EMC this week previewed a bundled hardware configuration for deploying its ScaleIO software-defined storage pl...
ScaleIO Node will give customers the option to purchase ScaleIO software preinstalled on commodity hardware. The inaugural bundle includes a production version of ScaleIO software, EMC-branded x86 storage servers by Quanta, and Arista networking switches. EMC is providing integrated technical support.
ScaleIO Node is in limited deployment now, with large-scale enterprise customers. It's expected to be generally available by March 2016.
EMC has sold ScaleIO as software-only since 2013, when it acquired the startup.
ScaleIO Node will be available in four pre-validated configurations. The Capacity Storage (CS100) and Capacity Compute (CC100) nodes scale to 28.8 TB of raw storage, with a mix of SAS hard disk and enterprise multilevel cell NAND flash-equipped solid-state drives. The Performance Compute (PC100) and Performance Flash (PF100) models provide 24 TB and 19.2 TB of raw storage, respectively. The performance configurations are split into four sub-nodes, each with dual CPU motherboards. EMC claims customers can cluster more than 1,000 nodes.
ScaleIO is SAN software that pools local hard disk or flash and presents it as scalable block storage. It can be installed on separate servers for parallelism and redundancy, or on a single server in a hyper-converged model.
"Initially, the whole reason behind acquiring ScaleIO was to go the software-driven route. We want to give customers choice and maximum flexibility. However, we had a lot of customers come back and say, 'Hey, I need EMC to bundle this together, so I can just turn it on,'" said Jyothi Swaroop, head of product marketing for EMC ScaleIO.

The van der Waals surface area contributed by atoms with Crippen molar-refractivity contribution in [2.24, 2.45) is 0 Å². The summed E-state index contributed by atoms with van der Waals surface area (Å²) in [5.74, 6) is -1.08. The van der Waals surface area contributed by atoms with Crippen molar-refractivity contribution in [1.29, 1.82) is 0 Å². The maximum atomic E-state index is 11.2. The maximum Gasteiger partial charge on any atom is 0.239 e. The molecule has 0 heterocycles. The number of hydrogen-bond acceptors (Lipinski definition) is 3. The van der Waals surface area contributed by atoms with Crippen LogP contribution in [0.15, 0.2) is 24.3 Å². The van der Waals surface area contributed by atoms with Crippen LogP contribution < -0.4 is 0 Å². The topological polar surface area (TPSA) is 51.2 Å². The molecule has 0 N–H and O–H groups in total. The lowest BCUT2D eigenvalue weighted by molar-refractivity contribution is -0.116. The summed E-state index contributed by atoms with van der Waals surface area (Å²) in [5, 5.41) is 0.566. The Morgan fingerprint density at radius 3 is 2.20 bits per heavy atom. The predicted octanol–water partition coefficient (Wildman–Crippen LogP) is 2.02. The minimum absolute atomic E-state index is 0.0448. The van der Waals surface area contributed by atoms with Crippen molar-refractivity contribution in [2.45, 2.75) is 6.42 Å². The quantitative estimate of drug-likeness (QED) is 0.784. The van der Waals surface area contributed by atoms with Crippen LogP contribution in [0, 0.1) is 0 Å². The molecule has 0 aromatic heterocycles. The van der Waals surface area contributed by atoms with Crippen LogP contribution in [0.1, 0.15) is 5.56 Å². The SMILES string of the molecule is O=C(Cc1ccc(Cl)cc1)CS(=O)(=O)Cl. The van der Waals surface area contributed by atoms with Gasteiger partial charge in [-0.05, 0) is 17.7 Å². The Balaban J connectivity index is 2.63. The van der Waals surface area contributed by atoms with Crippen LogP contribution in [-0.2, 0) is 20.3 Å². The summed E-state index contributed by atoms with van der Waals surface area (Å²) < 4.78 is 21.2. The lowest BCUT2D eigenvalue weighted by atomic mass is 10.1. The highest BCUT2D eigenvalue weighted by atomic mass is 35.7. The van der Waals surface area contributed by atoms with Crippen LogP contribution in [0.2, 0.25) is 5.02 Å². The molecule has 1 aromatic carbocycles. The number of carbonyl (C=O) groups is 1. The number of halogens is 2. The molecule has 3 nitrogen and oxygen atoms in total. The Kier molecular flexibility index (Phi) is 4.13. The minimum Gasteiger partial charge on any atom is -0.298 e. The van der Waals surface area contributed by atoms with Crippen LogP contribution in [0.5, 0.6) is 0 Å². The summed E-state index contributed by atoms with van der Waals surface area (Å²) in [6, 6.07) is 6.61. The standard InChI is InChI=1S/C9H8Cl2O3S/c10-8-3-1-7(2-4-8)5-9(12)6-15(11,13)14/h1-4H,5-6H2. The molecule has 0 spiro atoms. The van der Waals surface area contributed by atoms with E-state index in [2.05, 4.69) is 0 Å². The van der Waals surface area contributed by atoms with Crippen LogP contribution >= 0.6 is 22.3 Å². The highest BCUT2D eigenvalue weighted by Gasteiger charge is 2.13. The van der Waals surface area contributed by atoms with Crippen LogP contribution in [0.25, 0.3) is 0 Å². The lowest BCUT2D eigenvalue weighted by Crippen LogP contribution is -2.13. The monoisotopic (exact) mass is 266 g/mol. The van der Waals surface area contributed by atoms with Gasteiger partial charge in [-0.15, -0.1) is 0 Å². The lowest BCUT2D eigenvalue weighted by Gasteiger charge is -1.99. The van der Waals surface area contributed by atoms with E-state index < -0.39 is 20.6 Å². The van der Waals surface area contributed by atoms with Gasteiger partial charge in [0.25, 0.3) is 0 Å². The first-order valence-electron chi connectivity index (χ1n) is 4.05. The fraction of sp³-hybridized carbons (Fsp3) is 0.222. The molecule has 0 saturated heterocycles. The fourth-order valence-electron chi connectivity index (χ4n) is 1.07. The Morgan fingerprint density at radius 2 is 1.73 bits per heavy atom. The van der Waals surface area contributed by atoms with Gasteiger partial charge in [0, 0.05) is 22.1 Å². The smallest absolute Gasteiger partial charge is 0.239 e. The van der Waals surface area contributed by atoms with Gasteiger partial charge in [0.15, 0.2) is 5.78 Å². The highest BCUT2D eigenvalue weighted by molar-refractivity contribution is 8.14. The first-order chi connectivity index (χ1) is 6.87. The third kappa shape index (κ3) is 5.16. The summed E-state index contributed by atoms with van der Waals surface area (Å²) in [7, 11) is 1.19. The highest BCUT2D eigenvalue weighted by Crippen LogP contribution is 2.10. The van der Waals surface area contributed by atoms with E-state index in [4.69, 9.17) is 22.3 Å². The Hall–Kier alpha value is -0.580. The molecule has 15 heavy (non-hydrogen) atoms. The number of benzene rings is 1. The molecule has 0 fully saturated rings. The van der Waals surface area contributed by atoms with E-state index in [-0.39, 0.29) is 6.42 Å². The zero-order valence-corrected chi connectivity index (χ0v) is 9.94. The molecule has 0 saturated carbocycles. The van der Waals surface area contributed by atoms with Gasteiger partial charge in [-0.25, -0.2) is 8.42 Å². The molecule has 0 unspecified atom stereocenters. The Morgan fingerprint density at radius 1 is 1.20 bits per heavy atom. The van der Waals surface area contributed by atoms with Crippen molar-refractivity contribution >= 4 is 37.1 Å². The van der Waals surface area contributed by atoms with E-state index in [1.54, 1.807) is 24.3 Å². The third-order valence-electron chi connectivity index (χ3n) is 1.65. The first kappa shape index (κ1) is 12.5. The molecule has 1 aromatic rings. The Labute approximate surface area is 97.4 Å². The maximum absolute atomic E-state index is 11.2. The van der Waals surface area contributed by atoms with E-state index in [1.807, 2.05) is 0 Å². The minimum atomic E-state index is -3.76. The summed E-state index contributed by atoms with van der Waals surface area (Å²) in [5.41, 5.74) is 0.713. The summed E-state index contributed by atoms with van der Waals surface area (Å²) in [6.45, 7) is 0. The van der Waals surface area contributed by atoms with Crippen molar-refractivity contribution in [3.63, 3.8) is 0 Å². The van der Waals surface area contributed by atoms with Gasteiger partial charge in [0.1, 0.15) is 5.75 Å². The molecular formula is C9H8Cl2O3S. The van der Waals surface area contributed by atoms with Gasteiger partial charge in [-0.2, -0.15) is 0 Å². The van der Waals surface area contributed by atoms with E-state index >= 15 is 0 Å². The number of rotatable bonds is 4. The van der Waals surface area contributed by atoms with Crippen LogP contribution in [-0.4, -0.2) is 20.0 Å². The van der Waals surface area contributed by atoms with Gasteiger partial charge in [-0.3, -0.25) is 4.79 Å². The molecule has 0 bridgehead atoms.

Ashish Nadkarniprogram director for enterprise servers and storage at IDC
Swaroop cited cloud service providers, telecoms and financial services companies among early customers of ScaleIO Node. He declined to specify pricing, but said it would be comparable to buying the hardware components and software licenses separately.
Ashish Nadkarni, program director for enterprise servers and storage at IDC in Framingham, Mass., said ScaleIO Node will appeal to customers who feel more comfortable buying appliances than installing software on their own hardware.
"Keep in mind that most buyers are skewed toward procuring everything on appliances. A lot of bigger enterprises may be shifting to software-only, but the mainstream buyer still wants an integrated appliance," Nadkarni said. "Such buyers need to be able to benefit from emerging technologies like software-defined storage, but may not be ready to give up the comfort of having everything on one box."
EMC says storage virtualization completes the software-defined data center
Does software-defined storage popularity mean hardware is on its way out?
ScaleIO acquisition fits EMC's software-defined storage strategy